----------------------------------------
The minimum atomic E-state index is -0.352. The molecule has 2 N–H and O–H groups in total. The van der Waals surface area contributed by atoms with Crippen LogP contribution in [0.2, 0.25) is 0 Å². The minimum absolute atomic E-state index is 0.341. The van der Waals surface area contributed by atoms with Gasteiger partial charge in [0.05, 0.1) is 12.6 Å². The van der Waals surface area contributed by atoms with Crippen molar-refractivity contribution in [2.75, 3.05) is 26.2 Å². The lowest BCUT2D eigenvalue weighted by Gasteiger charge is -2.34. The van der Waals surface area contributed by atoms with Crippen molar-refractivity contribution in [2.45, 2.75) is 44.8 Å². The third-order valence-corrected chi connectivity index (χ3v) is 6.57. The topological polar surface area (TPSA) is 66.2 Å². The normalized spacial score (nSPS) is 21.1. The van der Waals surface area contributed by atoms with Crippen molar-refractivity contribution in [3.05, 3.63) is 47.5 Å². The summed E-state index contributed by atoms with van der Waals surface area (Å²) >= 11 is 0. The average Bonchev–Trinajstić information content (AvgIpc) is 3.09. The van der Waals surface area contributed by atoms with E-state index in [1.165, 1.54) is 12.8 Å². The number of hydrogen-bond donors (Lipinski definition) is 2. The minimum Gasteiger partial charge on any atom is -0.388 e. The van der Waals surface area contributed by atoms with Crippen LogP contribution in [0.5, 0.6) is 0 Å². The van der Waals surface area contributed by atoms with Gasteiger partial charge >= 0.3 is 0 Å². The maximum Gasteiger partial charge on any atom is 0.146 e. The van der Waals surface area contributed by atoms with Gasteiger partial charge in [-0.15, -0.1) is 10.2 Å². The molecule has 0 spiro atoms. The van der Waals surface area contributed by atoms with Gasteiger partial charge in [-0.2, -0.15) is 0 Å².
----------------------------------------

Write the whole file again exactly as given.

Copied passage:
The minimum atomic E-state index is -0.352. The molecule has 2 N–H and O–H groups in total. The van der Waals surface area contributed by atoms with Crippen LogP contribution in [0.2, 0.25) is 0 Å². The minimum absolute atomic E-state index is 0.341. The van der Waals surface area contributed by atoms with Gasteiger partial charge in [0.05, 0.1) is 12.6 Å². The van der Waals surface area contributed by atoms with Crippen molar-refractivity contribution in [2.75, 3.05) is 26.2 Å². The lowest BCUT2D eigenvalue weighted by Gasteiger charge is -2.34. The van der Waals surface area contributed by atoms with Crippen molar-refractivity contribution in [2.45, 2.75) is 44.8 Å². The third-order valence-corrected chi connectivity index (χ3v) is 6.57. The topological polar surface area (TPSA) is 66.2 Å². The normalized spacial score (nSPS) is 21.1. The van der Waals surface area contributed by atoms with Crippen molar-refractivity contribution in [3.05, 3.63) is 47.5 Å². The summed E-state index contributed by atoms with van der Waals surface area (Å²) >= 11 is 0. The average Bonchev–Trinajstić information content (AvgIpc) is 3.09. The van der Waals surface area contributed by atoms with E-state index in [1.165, 1.54) is 12.8 Å². The number of hydrogen-bond donors (Lipinski definition) is 2. The minimum Gasteiger partial charge on any atom is -0.388 e. The van der Waals surface area contributed by atoms with Crippen LogP contribution in [0.5, 0.6) is 0 Å². The van der Waals surface area contributed by atoms with Gasteiger partial charge >= 0.3 is 0 Å². The maximum Gasteiger partial charge on any atom is 0.146 e. The van der Waals surface area contributed by atoms with Gasteiger partial charge in [-0.15, -0.1) is 10.2 Å². The molecule has 0 spiro atoms. The van der Waals surface area contributed by atoms with Gasteiger partial charge in [-0.2, -0.15) is 0 Å².